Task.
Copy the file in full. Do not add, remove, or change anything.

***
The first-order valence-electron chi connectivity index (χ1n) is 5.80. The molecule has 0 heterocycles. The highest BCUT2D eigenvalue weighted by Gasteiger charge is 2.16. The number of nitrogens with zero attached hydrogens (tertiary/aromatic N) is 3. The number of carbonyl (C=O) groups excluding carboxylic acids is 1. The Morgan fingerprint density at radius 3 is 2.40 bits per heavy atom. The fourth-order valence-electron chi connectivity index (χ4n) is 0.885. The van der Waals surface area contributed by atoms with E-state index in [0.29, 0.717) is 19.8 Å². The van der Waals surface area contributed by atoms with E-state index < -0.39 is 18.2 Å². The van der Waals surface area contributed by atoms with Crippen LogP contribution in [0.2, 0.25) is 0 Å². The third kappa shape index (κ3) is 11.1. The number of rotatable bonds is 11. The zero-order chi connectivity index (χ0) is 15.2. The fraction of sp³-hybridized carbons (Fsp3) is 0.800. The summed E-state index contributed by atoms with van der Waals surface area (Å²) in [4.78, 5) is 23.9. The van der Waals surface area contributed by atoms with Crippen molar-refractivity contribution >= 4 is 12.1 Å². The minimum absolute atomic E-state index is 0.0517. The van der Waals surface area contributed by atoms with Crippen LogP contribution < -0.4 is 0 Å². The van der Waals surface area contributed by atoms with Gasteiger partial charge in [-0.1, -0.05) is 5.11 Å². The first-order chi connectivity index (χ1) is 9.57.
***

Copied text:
The first-order valence-electron chi connectivity index (χ1n) is 5.80. The molecule has 0 heterocycles. The highest BCUT2D eigenvalue weighted by Gasteiger charge is 2.16. The number of nitrogens with zero attached hydrogens (tertiary/aromatic N) is 3. The number of carbonyl (C=O) groups excluding carboxylic acids is 1. The Morgan fingerprint density at radius 3 is 2.40 bits per heavy atom. The fourth-order valence-electron chi connectivity index (χ4n) is 0.885. The van der Waals surface area contributed by atoms with E-state index in [0.29, 0.717) is 19.8 Å². The van der Waals surface area contributed by atoms with E-state index < -0.39 is 18.2 Å². The van der Waals surface area contributed by atoms with Crippen LogP contribution in [0.2, 0.25) is 0 Å². The third kappa shape index (κ3) is 11.1. The number of rotatable bonds is 11. The zero-order chi connectivity index (χ0) is 15.2. The fraction of sp³-hybridized carbons (Fsp3) is 0.800. The summed E-state index contributed by atoms with van der Waals surface area (Å²) in [4.78, 5) is 23.9. The van der Waals surface area contributed by atoms with Crippen molar-refractivity contribution >= 4 is 12.1 Å². The minimum absolute atomic E-state index is 0.0517. The van der Waals surface area contributed by atoms with Crippen LogP contribution < -0.4 is 0 Å². The van der Waals surface area contributed by atoms with Gasteiger partial charge in [-0.1, -0.05) is 5.11 Å². The first-order chi connectivity index (χ1) is 9.57.